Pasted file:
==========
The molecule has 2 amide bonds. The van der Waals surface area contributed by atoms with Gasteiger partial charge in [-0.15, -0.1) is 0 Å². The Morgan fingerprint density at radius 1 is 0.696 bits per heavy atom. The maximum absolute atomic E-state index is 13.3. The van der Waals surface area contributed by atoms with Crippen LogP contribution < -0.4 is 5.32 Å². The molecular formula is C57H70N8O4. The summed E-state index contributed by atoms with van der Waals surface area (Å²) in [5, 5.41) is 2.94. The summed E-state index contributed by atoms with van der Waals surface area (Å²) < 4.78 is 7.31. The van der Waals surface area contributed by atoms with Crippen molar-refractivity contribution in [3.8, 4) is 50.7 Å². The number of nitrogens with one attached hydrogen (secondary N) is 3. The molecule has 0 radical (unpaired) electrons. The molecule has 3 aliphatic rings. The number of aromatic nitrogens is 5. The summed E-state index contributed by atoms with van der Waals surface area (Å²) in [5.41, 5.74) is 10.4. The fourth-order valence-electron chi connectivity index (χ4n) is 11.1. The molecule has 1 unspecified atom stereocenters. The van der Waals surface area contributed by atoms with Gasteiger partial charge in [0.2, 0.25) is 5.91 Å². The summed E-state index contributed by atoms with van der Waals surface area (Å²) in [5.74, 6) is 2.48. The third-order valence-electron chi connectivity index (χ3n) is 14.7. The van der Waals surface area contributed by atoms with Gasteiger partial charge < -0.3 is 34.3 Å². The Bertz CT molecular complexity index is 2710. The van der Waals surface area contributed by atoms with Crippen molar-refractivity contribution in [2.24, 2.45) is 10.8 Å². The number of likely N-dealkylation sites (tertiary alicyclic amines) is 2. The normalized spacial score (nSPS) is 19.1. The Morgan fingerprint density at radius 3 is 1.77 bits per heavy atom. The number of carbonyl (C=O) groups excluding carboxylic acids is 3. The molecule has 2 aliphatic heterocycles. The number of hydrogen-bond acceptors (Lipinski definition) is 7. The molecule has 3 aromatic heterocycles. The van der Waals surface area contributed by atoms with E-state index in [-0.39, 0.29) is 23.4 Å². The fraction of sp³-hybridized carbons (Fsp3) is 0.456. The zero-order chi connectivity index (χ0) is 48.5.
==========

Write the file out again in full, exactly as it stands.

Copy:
The molecule has 2 amide bonds. The van der Waals surface area contributed by atoms with Gasteiger partial charge in [-0.15, -0.1) is 0 Å². The Morgan fingerprint density at radius 1 is 0.696 bits per heavy atom. The maximum absolute atomic E-state index is 13.3. The van der Waals surface area contributed by atoms with Crippen LogP contribution < -0.4 is 5.32 Å². The molecular formula is C57H70N8O4. The summed E-state index contributed by atoms with van der Waals surface area (Å²) in [5, 5.41) is 2.94. The summed E-state index contributed by atoms with van der Waals surface area (Å²) < 4.78 is 7.31. The van der Waals surface area contributed by atoms with Crippen molar-refractivity contribution in [3.8, 4) is 50.7 Å². The number of nitrogens with one attached hydrogen (secondary N) is 3. The molecule has 0 radical (unpaired) electrons. The molecule has 3 aliphatic rings. The number of aromatic nitrogens is 5. The summed E-state index contributed by atoms with van der Waals surface area (Å²) in [5.41, 5.74) is 10.4. The fourth-order valence-electron chi connectivity index (χ4n) is 11.1. The molecule has 1 unspecified atom stereocenters. The van der Waals surface area contributed by atoms with Gasteiger partial charge in [0.2, 0.25) is 5.91 Å². The summed E-state index contributed by atoms with van der Waals surface area (Å²) in [5.74, 6) is 2.48. The third-order valence-electron chi connectivity index (χ3n) is 14.7. The van der Waals surface area contributed by atoms with Gasteiger partial charge < -0.3 is 34.3 Å². The Bertz CT molecular complexity index is 2710. The van der Waals surface area contributed by atoms with Crippen molar-refractivity contribution in [2.24, 2.45) is 10.8 Å². The number of likely N-dealkylation sites (tertiary alicyclic amines) is 2. The normalized spacial score (nSPS) is 19.1. The Morgan fingerprint density at radius 3 is 1.77 bits per heavy atom. The number of carbonyl (C=O) groups excluding carboxylic acids is 3. The molecule has 2 aliphatic heterocycles. The number of hydrogen-bond acceptors (Lipinski definition) is 7. The molecule has 3 aromatic heterocycles. The van der Waals surface area contributed by atoms with E-state index in [-0.39, 0.29) is 23.4 Å². The fraction of sp³-hybridized carbons (Fsp3) is 0.456. The zero-order chi connectivity index (χ0) is 48.5.